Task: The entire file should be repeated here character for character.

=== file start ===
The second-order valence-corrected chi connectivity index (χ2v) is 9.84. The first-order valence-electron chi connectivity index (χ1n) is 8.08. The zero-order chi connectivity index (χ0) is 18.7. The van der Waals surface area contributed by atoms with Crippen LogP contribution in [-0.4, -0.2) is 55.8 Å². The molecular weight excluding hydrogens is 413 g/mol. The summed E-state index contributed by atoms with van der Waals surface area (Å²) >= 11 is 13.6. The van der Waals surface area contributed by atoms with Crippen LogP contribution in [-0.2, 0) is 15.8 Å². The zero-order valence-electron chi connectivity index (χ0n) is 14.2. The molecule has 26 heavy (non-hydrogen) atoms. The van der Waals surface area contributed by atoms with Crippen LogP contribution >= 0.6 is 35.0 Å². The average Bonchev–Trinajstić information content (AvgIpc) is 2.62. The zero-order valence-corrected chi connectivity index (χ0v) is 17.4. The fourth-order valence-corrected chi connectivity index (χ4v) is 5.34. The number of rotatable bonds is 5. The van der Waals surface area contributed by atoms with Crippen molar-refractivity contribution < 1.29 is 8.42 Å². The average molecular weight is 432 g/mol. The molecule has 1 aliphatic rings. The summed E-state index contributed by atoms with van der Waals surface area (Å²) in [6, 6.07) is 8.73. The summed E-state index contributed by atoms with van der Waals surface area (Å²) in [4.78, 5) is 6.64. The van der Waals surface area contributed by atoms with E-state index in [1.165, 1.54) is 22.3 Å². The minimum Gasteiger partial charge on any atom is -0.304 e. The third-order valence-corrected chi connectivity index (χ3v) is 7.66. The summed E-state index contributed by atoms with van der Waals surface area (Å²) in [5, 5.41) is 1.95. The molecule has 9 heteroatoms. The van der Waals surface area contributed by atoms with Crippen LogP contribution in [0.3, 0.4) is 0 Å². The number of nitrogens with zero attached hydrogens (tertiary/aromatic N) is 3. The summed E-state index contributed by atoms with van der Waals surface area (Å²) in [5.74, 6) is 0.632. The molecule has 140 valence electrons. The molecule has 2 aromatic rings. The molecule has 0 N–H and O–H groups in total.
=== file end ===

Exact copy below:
The second-order valence-corrected chi connectivity index (χ2v) is 9.84. The first-order valence-electron chi connectivity index (χ1n) is 8.08. The zero-order chi connectivity index (χ0) is 18.7. The van der Waals surface area contributed by atoms with Crippen LogP contribution in [-0.4, -0.2) is 55.8 Å². The molecular weight excluding hydrogens is 413 g/mol. The summed E-state index contributed by atoms with van der Waals surface area (Å²) >= 11 is 13.6. The van der Waals surface area contributed by atoms with Crippen LogP contribution in [-0.2, 0) is 15.8 Å². The zero-order valence-electron chi connectivity index (χ0n) is 14.2. The molecule has 26 heavy (non-hydrogen) atoms. The van der Waals surface area contributed by atoms with Crippen LogP contribution >= 0.6 is 35.0 Å². The average Bonchev–Trinajstić information content (AvgIpc) is 2.62. The zero-order valence-corrected chi connectivity index (χ0v) is 17.4. The fourth-order valence-corrected chi connectivity index (χ4v) is 5.34. The number of rotatable bonds is 5. The van der Waals surface area contributed by atoms with Crippen molar-refractivity contribution < 1.29 is 8.42 Å². The average molecular weight is 432 g/mol. The molecule has 1 aliphatic rings. The summed E-state index contributed by atoms with van der Waals surface area (Å²) in [6, 6.07) is 8.73. The summed E-state index contributed by atoms with van der Waals surface area (Å²) in [4.78, 5) is 6.64. The van der Waals surface area contributed by atoms with E-state index in [1.165, 1.54) is 22.3 Å². The minimum Gasteiger partial charge on any atom is -0.304 e. The third-order valence-corrected chi connectivity index (χ3v) is 7.66. The summed E-state index contributed by atoms with van der Waals surface area (Å²) in [5, 5.41) is 1.95. The molecule has 9 heteroatoms. The van der Waals surface area contributed by atoms with Crippen LogP contribution in [0.3, 0.4) is 0 Å². The number of nitrogens with zero attached hydrogens (tertiary/aromatic N) is 3. The summed E-state index contributed by atoms with van der Waals surface area (Å²) in [5.74, 6) is 0.632. The molecule has 140 valence electrons. The molecule has 2 aromatic rings. The molecule has 0 N–H and O–H groups in total.